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David Vaaknin/The Globe and Mail

Launched 27 years ago on the back of a sock head stuffed with sawdust and grass seeds—pause here and try to imagine a humbler beginning than Spin Master’s first product, Earth Buddy—Canada’s whizbangiest children’s entertainment company has become a global powerhouse. It owns a 3.9% share of the world’s toy market, and now, thanks to a hit movie and a cache of popular digital properties, it has commandeered the screens of millions of preschoolers. Not that it’s been all fun and games for Spin Master. With net income declining steadily since 2017 and supply chains disrupted by COVID-19, co-CEOs Ronnen Harary and Anton Rabie vacated the C-suite earlier this year. Of course, a billionaire in motion usually stays in motion, and a toy company needs a constant stream of new products. That’s why Harary is focused on guiding Spin Master toward the area of its greatest growth potential—digital games—and why it recently launched Spin Master Ventures, to seed (if you’ll forgive another Earth Buddy reference) more innovation. You see, when it comes to mining the possibilities of toys and games, the company’s co-founder and chair isn’t playing around. Harary spoke to us from his apartment in Tel Aviv.

We’ve been in the midst of a global pandemic for about two years. What has that done for your business?

You know, it actually helped the sales. (1) There was a shift in discretionary spending. People were spending more time at home and not spending money on experiential activities. Part of those dollars went into toys. A lot of it went into games. So we saw a big uplift in our games business—chess, checkers and games like Hedbanz. Our mobile games division got a lift, which is Sago Mini and Toca Boca.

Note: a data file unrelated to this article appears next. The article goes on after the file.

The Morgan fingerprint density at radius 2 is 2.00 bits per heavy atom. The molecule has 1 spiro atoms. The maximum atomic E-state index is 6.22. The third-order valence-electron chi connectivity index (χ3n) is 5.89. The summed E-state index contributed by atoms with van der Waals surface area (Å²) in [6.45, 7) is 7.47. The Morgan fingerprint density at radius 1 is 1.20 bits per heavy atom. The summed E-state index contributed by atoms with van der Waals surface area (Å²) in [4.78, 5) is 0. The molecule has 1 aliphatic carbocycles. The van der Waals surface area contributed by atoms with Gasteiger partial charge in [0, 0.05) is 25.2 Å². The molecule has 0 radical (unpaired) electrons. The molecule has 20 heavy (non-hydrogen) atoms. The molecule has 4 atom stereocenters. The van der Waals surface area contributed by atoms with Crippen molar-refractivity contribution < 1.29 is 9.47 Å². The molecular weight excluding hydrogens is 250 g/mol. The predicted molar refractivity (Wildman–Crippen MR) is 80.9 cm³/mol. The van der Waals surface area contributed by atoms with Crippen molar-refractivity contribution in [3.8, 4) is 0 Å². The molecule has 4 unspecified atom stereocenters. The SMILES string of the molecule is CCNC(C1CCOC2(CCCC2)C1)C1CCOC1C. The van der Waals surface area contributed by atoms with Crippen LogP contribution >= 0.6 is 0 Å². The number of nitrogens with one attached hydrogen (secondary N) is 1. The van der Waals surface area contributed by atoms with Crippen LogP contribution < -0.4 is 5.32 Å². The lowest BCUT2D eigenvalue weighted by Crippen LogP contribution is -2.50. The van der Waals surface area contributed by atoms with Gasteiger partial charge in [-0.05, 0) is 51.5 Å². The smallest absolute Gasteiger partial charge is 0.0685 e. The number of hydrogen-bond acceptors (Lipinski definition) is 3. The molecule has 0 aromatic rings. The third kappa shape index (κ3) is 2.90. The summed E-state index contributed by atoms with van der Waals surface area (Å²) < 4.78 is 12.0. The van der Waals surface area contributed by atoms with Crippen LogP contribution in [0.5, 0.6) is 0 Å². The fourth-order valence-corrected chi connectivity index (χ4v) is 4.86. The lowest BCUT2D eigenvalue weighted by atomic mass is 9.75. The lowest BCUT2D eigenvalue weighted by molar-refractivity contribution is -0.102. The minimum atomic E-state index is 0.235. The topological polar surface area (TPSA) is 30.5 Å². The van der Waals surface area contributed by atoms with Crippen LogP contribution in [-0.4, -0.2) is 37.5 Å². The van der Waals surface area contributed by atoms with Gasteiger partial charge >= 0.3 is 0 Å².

How is the supply chain crunch affecting you? (2)

So many discretionary dollars, and money given out from governments, went into the home, into renovations and consumer goods. That created a lot of congestion in shipping, and we’ve definitely been affected by it. We can’t ship all the demand, and definitely the cost of goods has gone up. I mean, freight costs are probably four times what they were a year ago.

Do you have products tied up in containers right now?

Probably. The big problem was during the summer. A lot of our FOB [Free on Board] goods, which were supposed to be picked up by the retailers, were just not getting picked up. June’s orders were getting pushed to July, and July’s were getting pushed to August and September. We’ve caught up. By next year at this time, we’ll probably be back to 80% or 85% pre-COVID in terms of the supply chain and congestions.

The holiday season is around the corner. What has you excited?

PAW Patrol has me excited. The movie did very well. (3) It was our first time doing a feature film, and the amount of awareness that got attributed to the film was very high. We’ve never partnered with a major motion picture company like Paramount, which goes out and advertises the firm globally. That has really helped the franchise.

Beyond sales, what’s the movie’s value to you?

The most important thing is the ability to tell a story in long format. You’re not doing an 11-minute episode; you’re doing 80 minutes on the big screen. How do you tell that long, arching story but stay true to the tone of PAW Patrol and the characters, and then give the kids something a bit deeper, where they can connect to those characters? Also, the fact that we produced it ourselves. We green-lit that movie without a studio partner on board. We took the risk financially. Our team produced it in Canada. We created the story. We found the writers, the directors, the animation studio—Mikros, in Montreal. PAW Patrol: The Movie was 95% Canadian. It’s an incredible thing. And now it gives us the ability to create future PAW Patrol films and the confidence to create other films based on other characters.

You’ve said you were the inspiration for the character Rocky, who you described as “not perfect, but he’s got a lot of heart.” What’s not perfect about you?

How much time do you have? Let’s start with I have a learning disability called dysgraphia.

Help me understand what that is.